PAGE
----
Zayn Malik, previously of One Direction.

Zayn Malik, previously of One Direction.


The rest of the day was a blur of “Happy Birthday!”s and “aw thank you!”s. After school, I took myself to get fro yo because I thought I deserved it. But when I got home, I ended up letting it melt while I mourned Zayn.


I spent the next couple hours telling myself to get it together and that he wasn’t dead so what was I so sad about. I have to give some credit to edits and videos on tumblr that really just stabbed my heart.


But I do think everything happens for a reason, in more ways than one. I think the experience of having my world completely shaken like that taught me a lot about how to cope with something real. I’ve cried over books and movies and TV shows, but the fact that these were real people changing their lives hit me hard.
So I hope that one day I can use my little bit of experience to help better deal with not-so-great stuff.

New Beginnings

No, this post is not going to be about Glee finale. To be completely honest, I haven’t seen the past 1.5 seasons because I lost interest. No, this post is about spring and those kind of new beginnings.

Friday was the first day of spring, which means cleaning for some people, vacation for others, but for me, it means allergies. I woke up on Saturday with a sore throat and watery eyes, and it’s gotten worse today. I made a CVS run today because I was in desperate need of some cough drops and my Target brand allergy pills weren’t doing much.

But this is all making me sound really pessimistic. Spring is actually really nice. My birthday, flowers, butterflies, Easter candy, and new beginnings.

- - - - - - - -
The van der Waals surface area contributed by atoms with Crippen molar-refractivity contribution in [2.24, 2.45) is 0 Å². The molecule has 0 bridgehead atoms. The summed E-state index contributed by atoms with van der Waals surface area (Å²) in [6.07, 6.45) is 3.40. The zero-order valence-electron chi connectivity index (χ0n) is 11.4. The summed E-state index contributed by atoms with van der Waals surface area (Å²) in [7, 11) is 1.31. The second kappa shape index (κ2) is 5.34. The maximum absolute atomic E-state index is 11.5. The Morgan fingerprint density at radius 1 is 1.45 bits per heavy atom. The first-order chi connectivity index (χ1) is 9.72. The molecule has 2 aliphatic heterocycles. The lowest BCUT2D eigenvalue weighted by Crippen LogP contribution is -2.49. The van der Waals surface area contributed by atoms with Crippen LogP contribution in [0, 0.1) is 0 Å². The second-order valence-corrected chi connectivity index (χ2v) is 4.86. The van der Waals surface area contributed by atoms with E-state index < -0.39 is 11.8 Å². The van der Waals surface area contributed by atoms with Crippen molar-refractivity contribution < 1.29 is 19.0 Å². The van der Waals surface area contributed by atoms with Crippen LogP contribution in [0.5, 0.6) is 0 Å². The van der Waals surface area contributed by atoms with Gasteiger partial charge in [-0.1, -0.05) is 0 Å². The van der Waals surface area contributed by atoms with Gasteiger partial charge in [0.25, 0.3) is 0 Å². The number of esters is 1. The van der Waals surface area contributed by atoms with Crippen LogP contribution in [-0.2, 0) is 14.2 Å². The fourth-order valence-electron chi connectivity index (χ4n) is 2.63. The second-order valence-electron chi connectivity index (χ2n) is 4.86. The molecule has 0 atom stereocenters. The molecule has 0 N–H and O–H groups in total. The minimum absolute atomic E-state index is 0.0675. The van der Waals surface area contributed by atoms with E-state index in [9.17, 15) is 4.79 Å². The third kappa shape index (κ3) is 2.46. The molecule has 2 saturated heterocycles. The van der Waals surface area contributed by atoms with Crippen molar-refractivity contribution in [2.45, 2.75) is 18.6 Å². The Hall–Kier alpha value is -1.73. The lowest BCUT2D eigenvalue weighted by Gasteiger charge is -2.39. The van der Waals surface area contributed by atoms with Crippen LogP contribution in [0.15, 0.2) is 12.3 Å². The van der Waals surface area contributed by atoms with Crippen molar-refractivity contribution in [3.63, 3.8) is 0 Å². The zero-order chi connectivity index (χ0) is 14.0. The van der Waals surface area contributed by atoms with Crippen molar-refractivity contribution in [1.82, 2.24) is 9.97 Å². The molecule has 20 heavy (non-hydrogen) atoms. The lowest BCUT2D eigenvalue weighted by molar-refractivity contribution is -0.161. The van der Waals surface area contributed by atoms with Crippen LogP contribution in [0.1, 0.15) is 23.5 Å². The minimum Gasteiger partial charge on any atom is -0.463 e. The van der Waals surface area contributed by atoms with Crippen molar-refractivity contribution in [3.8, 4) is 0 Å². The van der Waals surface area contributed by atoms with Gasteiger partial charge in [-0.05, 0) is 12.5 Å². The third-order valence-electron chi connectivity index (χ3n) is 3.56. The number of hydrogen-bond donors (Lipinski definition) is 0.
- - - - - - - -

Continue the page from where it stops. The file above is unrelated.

I’ve been in a kind of funk lately school-wise, doing the bare minimum and procrastinating more than ever. I’d seen a few posts by “studyblrs” while avoiding homework on tumblr, but I never gave it much thought.

A photo from my first post on my studyblr.

A photo from my first post on my studyblr.

Studyblrs are tumblr blogs that focus on study tips, habits, and really cute pictures of study spaces. They seemed like a nice idea, but I didn’t take much of an interest until a few days ago.

I decided that since it was spring and it’s all about starting fresh, I would try studyblrs out. I spent a lot of time just scrolling through the studyblr tag, but today I finally had the guts to make one myself.

I made my first post of my math homework (if you wanna check it out…) and followed a couple blogs, and I’m really liking it so far! Even just having one post up and typing out all the work makes me feel really productive, and keeps me accountable.

So take it from me- spring doesn’t just have to mean dusting and allergies. It really can be a time for new starts. That New Year’s resolution that fell apart? Dust it off and give it life again. And come June 21, you’ll feel unstoppable.

Let It Go

Sometimes you just have to stay out of everyone’s business–even your own.

Being in high school, this can be pretty hard. Everybody’s having new relationships, new problems, new stuff that you just love to know and talk about. Every now and then, you really have to talk a break from all of it. It can be really exhausting and even annoying at a point, which is a good indicator of when to step back and tell yourself to let it all go.

Whether you do that by turning off your phone, computer, TV, whatever I think it’s actually really smart to disconnect once in a while.

Not only do I think distancing yourself from superficial problems of other people, but also distancing yourself from your own worries is equally as important.

Whether you’re stressed about your mean aunt coming to town, your upcoming math test, or the dude in your bio class, disconnecting from all of that can help you destress and maybe realize, if only for a little while, what’s important.